Devious Licks: M-A Falls Victim to TikTok Trend

1 min read

Written by Juliana Jones and Samir Chowdhary-Fitton

Cover photo by Samir Chowdhary-Fitton

Across the country, students have been jumping on the new TikTok trend of “Devious Licks,” where students post videos of themselves stealing school property, and, unfortunately, M-A is no exception. Since the trend began, anything from desks to bathroom stall doors have been stolen or vandalized—all of which the school is financially responsible for. 

When it comes to replacing soap dispensers, campus plant manager Brien Oliver said, “It costs around $60 for three soap dispensers, and I’ve spent $300 so far,” meaning that in total, around 15 soap dispensers have been broken or stolen since mid-September when the trend began. 

English teacher Lisa Otsuka’s trash can was stolen during the height of the trend in late September. She said, “The trend is to steal from teachers who are already woefully underpaid. You’re targeting the wrong people to steal from. Don’t steal from your public school teachers.” However, she has faith in the students of M-A. “I don’t think anyone did it in any sort of a malicious way. If I were to look at even spanning my 30 year career, I have received much more than I’ve given. For example, yesterday I had two students who work at the farmers’ market bring all this extra bread for me and my students.”

Despite M-A’s wishes that students will respect campus, there are some students who continue to deface or steal school property. One anonymous student admitted that they “stole a balance beam for a day. A triple beam balance [$200-300 each] and the plates for the classrooms.” The student said they returned everything the next day, but that there are still others who are stealing, keeping, and even selling school property.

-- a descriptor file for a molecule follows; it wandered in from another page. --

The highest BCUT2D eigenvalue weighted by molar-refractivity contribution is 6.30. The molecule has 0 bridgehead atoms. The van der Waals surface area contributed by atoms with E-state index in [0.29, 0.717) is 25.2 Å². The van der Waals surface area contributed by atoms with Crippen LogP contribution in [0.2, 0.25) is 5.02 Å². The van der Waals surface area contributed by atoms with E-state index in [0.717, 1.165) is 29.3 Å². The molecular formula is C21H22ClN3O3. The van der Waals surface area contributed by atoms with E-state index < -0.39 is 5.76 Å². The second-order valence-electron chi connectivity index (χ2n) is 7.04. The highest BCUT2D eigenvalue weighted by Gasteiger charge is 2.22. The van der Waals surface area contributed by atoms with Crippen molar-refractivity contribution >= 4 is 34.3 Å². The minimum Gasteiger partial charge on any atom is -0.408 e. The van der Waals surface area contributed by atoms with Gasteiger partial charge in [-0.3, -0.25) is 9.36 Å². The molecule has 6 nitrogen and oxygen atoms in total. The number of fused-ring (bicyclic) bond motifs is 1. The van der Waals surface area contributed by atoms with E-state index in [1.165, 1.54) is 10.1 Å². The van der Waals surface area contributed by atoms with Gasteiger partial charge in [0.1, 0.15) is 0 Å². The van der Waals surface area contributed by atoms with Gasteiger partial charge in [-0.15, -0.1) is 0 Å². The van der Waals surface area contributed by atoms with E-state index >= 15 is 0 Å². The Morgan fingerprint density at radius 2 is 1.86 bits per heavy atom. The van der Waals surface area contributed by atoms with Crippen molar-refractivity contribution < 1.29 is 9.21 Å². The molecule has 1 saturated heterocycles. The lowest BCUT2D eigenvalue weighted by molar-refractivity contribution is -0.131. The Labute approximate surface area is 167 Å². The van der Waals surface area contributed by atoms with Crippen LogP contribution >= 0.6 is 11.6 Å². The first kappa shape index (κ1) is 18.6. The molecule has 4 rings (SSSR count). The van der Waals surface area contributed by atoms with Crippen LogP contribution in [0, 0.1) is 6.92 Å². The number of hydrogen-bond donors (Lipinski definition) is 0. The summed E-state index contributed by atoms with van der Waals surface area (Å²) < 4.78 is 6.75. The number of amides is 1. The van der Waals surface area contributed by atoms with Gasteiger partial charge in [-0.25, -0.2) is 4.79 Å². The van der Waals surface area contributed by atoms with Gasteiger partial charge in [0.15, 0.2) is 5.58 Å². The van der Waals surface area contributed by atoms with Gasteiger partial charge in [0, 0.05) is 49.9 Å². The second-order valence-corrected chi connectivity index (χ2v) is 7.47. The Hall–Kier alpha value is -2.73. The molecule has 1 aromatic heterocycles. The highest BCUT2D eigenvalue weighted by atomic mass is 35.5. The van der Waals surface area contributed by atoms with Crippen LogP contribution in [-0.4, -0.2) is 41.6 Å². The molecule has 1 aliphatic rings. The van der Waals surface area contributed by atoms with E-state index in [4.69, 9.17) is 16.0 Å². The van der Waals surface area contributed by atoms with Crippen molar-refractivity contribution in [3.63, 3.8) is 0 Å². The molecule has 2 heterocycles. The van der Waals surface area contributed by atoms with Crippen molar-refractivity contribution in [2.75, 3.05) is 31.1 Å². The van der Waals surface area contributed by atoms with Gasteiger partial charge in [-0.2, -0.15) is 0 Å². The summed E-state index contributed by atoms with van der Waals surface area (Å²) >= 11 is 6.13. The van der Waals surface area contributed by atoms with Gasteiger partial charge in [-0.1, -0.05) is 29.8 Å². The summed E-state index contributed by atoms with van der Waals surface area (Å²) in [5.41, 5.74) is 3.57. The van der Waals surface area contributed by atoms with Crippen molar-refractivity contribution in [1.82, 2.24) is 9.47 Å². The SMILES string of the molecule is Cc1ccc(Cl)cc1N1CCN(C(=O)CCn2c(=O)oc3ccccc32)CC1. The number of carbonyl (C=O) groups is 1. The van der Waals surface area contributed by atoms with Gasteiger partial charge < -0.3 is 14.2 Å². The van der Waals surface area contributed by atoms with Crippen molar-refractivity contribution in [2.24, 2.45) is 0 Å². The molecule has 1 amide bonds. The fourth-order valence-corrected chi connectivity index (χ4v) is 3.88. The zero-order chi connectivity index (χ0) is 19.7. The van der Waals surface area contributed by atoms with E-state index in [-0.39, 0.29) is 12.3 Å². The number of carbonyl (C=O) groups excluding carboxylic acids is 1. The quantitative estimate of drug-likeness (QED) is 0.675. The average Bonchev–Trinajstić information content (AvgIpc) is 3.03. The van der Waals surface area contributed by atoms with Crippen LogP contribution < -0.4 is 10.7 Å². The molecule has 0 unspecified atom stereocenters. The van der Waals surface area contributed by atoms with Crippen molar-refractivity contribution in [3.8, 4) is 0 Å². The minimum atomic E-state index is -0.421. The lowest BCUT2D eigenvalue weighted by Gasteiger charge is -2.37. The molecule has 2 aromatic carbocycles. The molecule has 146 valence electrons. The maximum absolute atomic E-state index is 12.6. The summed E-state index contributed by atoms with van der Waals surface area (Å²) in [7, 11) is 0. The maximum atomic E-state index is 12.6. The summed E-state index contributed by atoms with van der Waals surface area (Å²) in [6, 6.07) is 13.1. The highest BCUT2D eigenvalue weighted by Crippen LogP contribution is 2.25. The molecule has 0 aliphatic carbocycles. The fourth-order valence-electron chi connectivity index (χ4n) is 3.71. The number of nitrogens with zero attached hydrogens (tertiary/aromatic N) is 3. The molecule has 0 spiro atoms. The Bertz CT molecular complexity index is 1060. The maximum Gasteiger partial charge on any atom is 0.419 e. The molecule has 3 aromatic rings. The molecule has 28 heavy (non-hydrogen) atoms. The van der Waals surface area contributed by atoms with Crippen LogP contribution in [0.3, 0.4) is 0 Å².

Even though the “Devious Licks” trend is harmful to schools, especially public schools with limited funding and resources, millions of young people still find it worthy of a laugh or a like on TikTok. The anonymous student said, “It’s teenage humor, maybe. The idea of it might be funny, but actually doing it might not be.”

Other students disagree. Sophomore Ava Johnson said, “I think it’s encouraging stealing, which is not helpful, and costs money for the school.”

In response to the trend, administration put out a statement today on M-A Today that “anybody who steals from or destroys our campus faces serious consequences, not only with the school, but with law enforcement. Please continue to think before you act.”

However, Mr. Oliver is still optimistic about the solution for the chaos. “I think the solution is just getting the word out there and saying, ‘This is your school. This is your campus. This is what we have for you.’”

Juliana Jones is a senior and in her first year in journalism at M-A. She enjoys writing about local events and new school policies. In her free time, Juliana enjoys figure skating and spending quality time with loved ones.

Samir Chowdhary-Fitton is a senior at M-A and is in his first year of journalism. He enjoys writing about current events and how they apply to M-A and the surrounding community. He is also a member of the M-A debate team and does fencing in his free time.

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